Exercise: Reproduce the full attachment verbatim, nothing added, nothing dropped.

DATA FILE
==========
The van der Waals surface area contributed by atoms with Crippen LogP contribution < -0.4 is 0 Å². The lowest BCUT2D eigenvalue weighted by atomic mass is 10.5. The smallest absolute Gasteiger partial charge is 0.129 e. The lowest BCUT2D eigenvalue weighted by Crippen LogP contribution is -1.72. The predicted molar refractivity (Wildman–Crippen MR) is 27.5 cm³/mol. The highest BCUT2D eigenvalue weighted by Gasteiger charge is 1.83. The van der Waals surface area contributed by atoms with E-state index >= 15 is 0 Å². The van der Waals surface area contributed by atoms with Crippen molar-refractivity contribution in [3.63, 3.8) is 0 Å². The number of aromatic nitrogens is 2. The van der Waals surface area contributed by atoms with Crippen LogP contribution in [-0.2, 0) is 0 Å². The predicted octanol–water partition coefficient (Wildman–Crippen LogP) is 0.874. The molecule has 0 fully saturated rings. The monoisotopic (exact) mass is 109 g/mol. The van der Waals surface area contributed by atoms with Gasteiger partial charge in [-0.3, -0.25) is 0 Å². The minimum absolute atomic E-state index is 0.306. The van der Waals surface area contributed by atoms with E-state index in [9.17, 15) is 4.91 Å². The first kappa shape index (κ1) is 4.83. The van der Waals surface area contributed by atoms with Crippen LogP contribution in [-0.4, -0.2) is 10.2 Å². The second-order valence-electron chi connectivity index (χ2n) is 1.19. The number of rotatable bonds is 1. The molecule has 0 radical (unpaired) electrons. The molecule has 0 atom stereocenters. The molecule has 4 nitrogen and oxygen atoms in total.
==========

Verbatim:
The van der Waals surface area contributed by atoms with Crippen LogP contribution < -0.4 is 0 Å². The lowest BCUT2D eigenvalue weighted by atomic mass is 10.5. The smallest absolute Gasteiger partial charge is 0.129 e. The lowest BCUT2D eigenvalue weighted by Crippen LogP contribution is -1.72. The predicted molar refractivity (Wildman–Crippen MR) is 27.5 cm³/mol. The highest BCUT2D eigenvalue weighted by Gasteiger charge is 1.83. The van der Waals surface area contributed by atoms with E-state index >= 15 is 0 Å². The van der Waals surface area contributed by atoms with Crippen molar-refractivity contribution in [3.63, 3.8) is 0 Å². The number of aromatic nitrogens is 2. The van der Waals surface area contributed by atoms with Crippen LogP contribution in [-0.2, 0) is 0 Å². The predicted octanol–water partition coefficient (Wildman–Crippen LogP) is 0.874. The molecule has 0 fully saturated rings. The monoisotopic (exact) mass is 109 g/mol. The van der Waals surface area contributed by atoms with Gasteiger partial charge in [-0.3, -0.25) is 0 Å². The minimum absolute atomic E-state index is 0.306. The van der Waals surface area contributed by atoms with E-state index in [9.17, 15) is 4.91 Å². The first kappa shape index (κ1) is 4.83. The van der Waals surface area contributed by atoms with Crippen LogP contribution in [-0.4, -0.2) is 10.2 Å². The second-order valence-electron chi connectivity index (χ2n) is 1.19. The number of rotatable bonds is 1. The molecule has 0 radical (unpaired) electrons. The molecule has 0 atom stereocenters. The molecule has 4 nitrogen and oxygen atoms in total.